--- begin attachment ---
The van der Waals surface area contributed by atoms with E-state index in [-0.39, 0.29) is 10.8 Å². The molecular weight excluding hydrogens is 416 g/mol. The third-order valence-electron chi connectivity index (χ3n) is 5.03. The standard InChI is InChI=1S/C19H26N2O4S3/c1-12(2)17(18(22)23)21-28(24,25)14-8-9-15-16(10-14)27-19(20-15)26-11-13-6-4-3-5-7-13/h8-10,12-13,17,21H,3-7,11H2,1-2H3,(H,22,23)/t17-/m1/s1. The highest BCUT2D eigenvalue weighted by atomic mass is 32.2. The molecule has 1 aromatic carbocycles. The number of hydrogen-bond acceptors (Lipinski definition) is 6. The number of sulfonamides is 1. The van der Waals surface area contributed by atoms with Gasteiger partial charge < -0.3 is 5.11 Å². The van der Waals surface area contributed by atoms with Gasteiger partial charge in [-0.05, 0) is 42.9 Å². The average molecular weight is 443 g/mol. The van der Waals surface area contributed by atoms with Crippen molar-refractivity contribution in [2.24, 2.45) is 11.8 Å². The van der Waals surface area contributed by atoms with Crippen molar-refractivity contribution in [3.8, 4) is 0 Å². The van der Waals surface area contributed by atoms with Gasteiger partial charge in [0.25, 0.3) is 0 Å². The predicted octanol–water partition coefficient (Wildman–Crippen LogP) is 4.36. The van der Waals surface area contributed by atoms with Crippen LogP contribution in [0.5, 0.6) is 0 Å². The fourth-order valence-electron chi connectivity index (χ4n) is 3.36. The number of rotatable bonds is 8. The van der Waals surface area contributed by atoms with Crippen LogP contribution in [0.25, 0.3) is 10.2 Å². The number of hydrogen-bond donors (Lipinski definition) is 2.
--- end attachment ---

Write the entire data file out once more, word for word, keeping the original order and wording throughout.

The van der Waals surface area contributed by atoms with E-state index in [-0.39, 0.29) is 10.8 Å². The molecular weight excluding hydrogens is 416 g/mol. The third-order valence-electron chi connectivity index (χ3n) is 5.03. The standard InChI is InChI=1S/C19H26N2O4S3/c1-12(2)17(18(22)23)21-28(24,25)14-8-9-15-16(10-14)27-19(20-15)26-11-13-6-4-3-5-7-13/h8-10,12-13,17,21H,3-7,11H2,1-2H3,(H,22,23)/t17-/m1/s1. The highest BCUT2D eigenvalue weighted by atomic mass is 32.2. The molecule has 1 aromatic carbocycles. The number of hydrogen-bond acceptors (Lipinski definition) is 6. The number of sulfonamides is 1. The van der Waals surface area contributed by atoms with Gasteiger partial charge < -0.3 is 5.11 Å². The van der Waals surface area contributed by atoms with Gasteiger partial charge in [-0.05, 0) is 42.9 Å². The average molecular weight is 443 g/mol. The van der Waals surface area contributed by atoms with Crippen molar-refractivity contribution in [2.24, 2.45) is 11.8 Å². The van der Waals surface area contributed by atoms with Crippen molar-refractivity contribution in [3.8, 4) is 0 Å². The van der Waals surface area contributed by atoms with Gasteiger partial charge in [0.25, 0.3) is 0 Å². The predicted octanol–water partition coefficient (Wildman–Crippen LogP) is 4.36. The van der Waals surface area contributed by atoms with Crippen LogP contribution in [0.5, 0.6) is 0 Å². The fourth-order valence-electron chi connectivity index (χ4n) is 3.36. The number of rotatable bonds is 8. The van der Waals surface area contributed by atoms with Crippen LogP contribution in [0.25, 0.3) is 10.2 Å². The number of hydrogen-bond donors (Lipinski definition) is 2.